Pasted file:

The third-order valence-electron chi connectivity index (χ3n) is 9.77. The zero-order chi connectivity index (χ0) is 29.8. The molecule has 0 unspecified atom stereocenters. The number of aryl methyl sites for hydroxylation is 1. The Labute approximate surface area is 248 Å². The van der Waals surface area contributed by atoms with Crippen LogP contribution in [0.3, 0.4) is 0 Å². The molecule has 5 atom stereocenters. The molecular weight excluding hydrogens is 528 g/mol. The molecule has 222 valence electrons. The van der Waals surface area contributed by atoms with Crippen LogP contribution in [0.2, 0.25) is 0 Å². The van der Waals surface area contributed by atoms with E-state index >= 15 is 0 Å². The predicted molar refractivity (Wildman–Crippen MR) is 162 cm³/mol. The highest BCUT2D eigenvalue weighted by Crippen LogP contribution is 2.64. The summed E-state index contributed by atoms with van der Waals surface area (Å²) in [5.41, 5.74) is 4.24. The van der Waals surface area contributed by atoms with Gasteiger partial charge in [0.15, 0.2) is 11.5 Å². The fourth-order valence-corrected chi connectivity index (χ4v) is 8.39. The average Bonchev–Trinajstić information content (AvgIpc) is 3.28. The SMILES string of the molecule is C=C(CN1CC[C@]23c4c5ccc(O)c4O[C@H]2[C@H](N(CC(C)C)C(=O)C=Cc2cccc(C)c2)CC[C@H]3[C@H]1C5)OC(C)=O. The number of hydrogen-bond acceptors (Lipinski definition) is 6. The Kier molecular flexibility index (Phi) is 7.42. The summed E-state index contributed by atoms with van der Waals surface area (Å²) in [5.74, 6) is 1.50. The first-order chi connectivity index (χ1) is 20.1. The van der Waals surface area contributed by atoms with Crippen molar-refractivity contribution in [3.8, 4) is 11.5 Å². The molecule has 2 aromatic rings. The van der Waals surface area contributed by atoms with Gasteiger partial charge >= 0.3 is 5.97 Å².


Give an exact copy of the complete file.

The third-order valence-electron chi connectivity index (χ3n) is 9.77. The zero-order chi connectivity index (χ0) is 29.8. The molecule has 0 unspecified atom stereocenters. The number of aryl methyl sites for hydroxylation is 1. The Labute approximate surface area is 248 Å². The van der Waals surface area contributed by atoms with Crippen LogP contribution in [0.3, 0.4) is 0 Å². The molecule has 5 atom stereocenters. The molecular weight excluding hydrogens is 528 g/mol. The molecule has 222 valence electrons. The van der Waals surface area contributed by atoms with Crippen LogP contribution in [0.2, 0.25) is 0 Å². The van der Waals surface area contributed by atoms with E-state index >= 15 is 0 Å². The predicted molar refractivity (Wildman–Crippen MR) is 162 cm³/mol. The highest BCUT2D eigenvalue weighted by Crippen LogP contribution is 2.64. The summed E-state index contributed by atoms with van der Waals surface area (Å²) in [5.41, 5.74) is 4.24. The van der Waals surface area contributed by atoms with Gasteiger partial charge in [0.15, 0.2) is 11.5 Å². The fourth-order valence-corrected chi connectivity index (χ4v) is 8.39. The average Bonchev–Trinajstić information content (AvgIpc) is 3.28. The SMILES string of the molecule is C=C(CN1CC[C@]23c4c5ccc(O)c4O[C@H]2[C@H](N(CC(C)C)C(=O)C=Cc2cccc(C)c2)CC[C@H]3[C@H]1C5)OC(C)=O. The number of hydrogen-bond acceptors (Lipinski definition) is 6. The Kier molecular flexibility index (Phi) is 7.42. The summed E-state index contributed by atoms with van der Waals surface area (Å²) in [5.74, 6) is 1.50. The first-order chi connectivity index (χ1) is 20.1. The van der Waals surface area contributed by atoms with Crippen molar-refractivity contribution in [3.8, 4) is 11.5 Å². The molecule has 2 aromatic rings. The van der Waals surface area contributed by atoms with Gasteiger partial charge >= 0.3 is 5.97 Å².